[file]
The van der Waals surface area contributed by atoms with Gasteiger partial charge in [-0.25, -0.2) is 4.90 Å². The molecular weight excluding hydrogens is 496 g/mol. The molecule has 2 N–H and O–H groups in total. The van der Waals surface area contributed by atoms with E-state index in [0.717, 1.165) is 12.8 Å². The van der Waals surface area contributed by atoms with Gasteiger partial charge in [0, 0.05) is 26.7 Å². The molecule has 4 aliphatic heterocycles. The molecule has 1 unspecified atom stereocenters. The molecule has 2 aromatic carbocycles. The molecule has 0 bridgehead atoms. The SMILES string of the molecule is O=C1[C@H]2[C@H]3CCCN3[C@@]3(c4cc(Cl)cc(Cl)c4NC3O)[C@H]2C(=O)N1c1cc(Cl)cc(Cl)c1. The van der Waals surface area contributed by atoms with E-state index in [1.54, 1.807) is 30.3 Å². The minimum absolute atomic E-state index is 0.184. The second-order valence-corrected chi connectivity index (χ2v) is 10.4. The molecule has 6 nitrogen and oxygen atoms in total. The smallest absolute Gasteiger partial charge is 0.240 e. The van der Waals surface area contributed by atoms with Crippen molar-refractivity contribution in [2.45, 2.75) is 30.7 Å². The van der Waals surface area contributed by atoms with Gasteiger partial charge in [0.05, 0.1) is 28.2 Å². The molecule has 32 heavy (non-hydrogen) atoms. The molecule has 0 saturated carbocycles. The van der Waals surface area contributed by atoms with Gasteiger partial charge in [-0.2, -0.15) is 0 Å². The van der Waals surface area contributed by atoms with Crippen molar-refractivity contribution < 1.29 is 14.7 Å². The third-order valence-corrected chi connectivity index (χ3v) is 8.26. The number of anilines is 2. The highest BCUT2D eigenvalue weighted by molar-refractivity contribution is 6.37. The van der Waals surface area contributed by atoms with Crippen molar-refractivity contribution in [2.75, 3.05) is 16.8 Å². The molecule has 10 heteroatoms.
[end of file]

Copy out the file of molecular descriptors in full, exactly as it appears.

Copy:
The van der Waals surface area contributed by atoms with Gasteiger partial charge in [-0.25, -0.2) is 4.90 Å². The molecular weight excluding hydrogens is 496 g/mol. The molecule has 2 N–H and O–H groups in total. The van der Waals surface area contributed by atoms with E-state index in [0.717, 1.165) is 12.8 Å². The van der Waals surface area contributed by atoms with Gasteiger partial charge in [0, 0.05) is 26.7 Å². The molecule has 4 aliphatic heterocycles. The molecule has 1 unspecified atom stereocenters. The molecule has 2 aromatic carbocycles. The molecule has 0 bridgehead atoms. The SMILES string of the molecule is O=C1[C@H]2[C@H]3CCCN3[C@@]3(c4cc(Cl)cc(Cl)c4NC3O)[C@H]2C(=O)N1c1cc(Cl)cc(Cl)c1. The van der Waals surface area contributed by atoms with E-state index in [1.54, 1.807) is 30.3 Å². The minimum absolute atomic E-state index is 0.184. The second-order valence-corrected chi connectivity index (χ2v) is 10.4. The molecule has 6 nitrogen and oxygen atoms in total. The smallest absolute Gasteiger partial charge is 0.240 e. The van der Waals surface area contributed by atoms with Crippen molar-refractivity contribution in [2.45, 2.75) is 30.7 Å². The van der Waals surface area contributed by atoms with Gasteiger partial charge in [0.05, 0.1) is 28.2 Å². The molecule has 32 heavy (non-hydrogen) atoms. The molecule has 0 saturated carbocycles. The van der Waals surface area contributed by atoms with Gasteiger partial charge in [-0.2, -0.15) is 0 Å². The van der Waals surface area contributed by atoms with Crippen molar-refractivity contribution < 1.29 is 14.7 Å². The third-order valence-corrected chi connectivity index (χ3v) is 8.26. The number of anilines is 2. The highest BCUT2D eigenvalue weighted by molar-refractivity contribution is 6.37. The van der Waals surface area contributed by atoms with Crippen molar-refractivity contribution in [2.75, 3.05) is 16.8 Å². The molecule has 10 heteroatoms.